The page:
Date: April 9, 2010
Source: News Room
An industry coalition is asking EPA and the White House to back a risk-based compliance option to maximum achievable control technology (MACT) for industrial boilers and biomass facilities. MACT dictates that facilities would be required to deploy technology that meets or exceeds the average of the top 12 percent of best performing sources. Industry groups, including the petroleum, automaker and paper sectors are pushing for the risk-based "off-ramp" and a modified approach that would instead set limits based on a facility-specific risk assessment.
The rule is expected to set limits for five key air toxics, including mercury and other metals, organics, dioxin and hydrogen chloride. Industry worries that if EPA could adopt rules that might be impossible to meet and add $46 billion in new costs. As a result, industry is urging EPA to correct what it says are biases in the data the agency collected to support the upcoming proposal and accept comments on varying approaches to meet the standard.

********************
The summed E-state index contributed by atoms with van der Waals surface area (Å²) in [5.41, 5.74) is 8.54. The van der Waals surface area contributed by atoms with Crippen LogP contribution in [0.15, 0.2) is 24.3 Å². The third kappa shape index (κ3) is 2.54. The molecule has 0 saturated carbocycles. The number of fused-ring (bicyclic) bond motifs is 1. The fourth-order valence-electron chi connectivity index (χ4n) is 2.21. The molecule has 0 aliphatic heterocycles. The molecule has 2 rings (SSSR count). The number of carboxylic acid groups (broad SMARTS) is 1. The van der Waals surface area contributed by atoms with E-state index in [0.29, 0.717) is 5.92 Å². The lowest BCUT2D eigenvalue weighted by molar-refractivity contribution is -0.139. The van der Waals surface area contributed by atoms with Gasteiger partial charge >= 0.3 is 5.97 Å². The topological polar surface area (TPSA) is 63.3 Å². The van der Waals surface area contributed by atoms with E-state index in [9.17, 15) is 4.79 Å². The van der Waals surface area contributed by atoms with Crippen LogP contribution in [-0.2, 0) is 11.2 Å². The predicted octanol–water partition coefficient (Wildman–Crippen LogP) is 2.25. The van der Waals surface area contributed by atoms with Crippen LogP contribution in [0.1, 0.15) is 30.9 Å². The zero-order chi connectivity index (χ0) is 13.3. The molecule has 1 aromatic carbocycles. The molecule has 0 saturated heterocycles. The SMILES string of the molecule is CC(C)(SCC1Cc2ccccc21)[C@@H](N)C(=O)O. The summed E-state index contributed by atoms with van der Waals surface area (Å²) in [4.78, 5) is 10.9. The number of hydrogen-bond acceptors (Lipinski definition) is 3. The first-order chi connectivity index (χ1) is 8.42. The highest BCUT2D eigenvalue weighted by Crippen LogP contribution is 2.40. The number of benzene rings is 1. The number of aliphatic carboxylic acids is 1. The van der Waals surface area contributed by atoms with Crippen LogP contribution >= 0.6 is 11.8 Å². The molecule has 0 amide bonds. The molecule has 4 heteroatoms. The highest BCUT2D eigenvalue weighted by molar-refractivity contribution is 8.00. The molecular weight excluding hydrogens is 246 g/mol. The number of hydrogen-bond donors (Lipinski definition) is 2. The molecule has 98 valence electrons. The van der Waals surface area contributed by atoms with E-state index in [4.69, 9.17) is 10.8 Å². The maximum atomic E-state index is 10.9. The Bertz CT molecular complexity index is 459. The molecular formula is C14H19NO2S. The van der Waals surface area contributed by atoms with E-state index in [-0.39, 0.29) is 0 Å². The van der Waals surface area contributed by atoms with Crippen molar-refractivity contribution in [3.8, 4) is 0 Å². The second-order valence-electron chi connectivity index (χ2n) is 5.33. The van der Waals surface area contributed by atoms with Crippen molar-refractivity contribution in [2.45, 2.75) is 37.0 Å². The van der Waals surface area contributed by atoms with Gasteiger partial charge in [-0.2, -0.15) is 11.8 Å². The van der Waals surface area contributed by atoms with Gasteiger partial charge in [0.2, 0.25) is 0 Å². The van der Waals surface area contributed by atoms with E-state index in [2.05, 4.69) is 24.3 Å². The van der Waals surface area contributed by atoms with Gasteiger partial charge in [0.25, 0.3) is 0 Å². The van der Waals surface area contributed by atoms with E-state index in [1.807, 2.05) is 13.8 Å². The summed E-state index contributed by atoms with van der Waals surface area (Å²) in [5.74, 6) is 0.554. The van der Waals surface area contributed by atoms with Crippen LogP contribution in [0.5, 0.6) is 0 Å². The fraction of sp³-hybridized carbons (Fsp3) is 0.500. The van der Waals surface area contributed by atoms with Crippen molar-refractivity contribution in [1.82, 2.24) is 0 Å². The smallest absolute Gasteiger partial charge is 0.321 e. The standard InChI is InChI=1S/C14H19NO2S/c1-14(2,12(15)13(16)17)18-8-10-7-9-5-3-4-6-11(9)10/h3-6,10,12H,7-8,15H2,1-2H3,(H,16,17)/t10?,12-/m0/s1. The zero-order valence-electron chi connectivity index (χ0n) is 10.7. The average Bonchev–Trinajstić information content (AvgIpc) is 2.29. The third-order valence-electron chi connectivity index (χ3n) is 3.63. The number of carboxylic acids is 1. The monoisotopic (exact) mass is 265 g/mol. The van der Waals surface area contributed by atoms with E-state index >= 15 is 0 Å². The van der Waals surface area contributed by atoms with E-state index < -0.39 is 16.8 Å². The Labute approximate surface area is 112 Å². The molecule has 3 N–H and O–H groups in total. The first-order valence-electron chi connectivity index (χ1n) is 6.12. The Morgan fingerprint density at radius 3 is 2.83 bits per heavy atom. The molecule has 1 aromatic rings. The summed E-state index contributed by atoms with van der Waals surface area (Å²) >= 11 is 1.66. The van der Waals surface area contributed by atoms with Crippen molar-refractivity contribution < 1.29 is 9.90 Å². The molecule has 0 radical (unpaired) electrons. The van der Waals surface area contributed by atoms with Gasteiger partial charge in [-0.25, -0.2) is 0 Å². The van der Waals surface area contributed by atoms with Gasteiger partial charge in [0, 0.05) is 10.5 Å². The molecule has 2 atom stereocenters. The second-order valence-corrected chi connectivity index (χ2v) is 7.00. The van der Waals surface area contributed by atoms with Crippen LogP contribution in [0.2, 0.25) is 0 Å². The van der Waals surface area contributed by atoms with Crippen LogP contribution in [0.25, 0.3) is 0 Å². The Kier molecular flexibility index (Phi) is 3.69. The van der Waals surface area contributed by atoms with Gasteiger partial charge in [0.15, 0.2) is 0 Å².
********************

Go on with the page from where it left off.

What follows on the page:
In addition to pressing its case to the Office of Management and Budget (OMB), industry has also urged lawmakers to back the effort. Sens. Robert Casey (D-PA) and Amy Klobuchar (D-MN) have written letters to OMB and EPA seeking flexible approaches for meeting the boiler MACT, including "health threshold standards." On top of the adverse economic impact, some including the AF&PA say that strict MACT rules might have the perverse effect of encouraging facilities to burn more coal along with biomass to qualify for less stringent emission limits.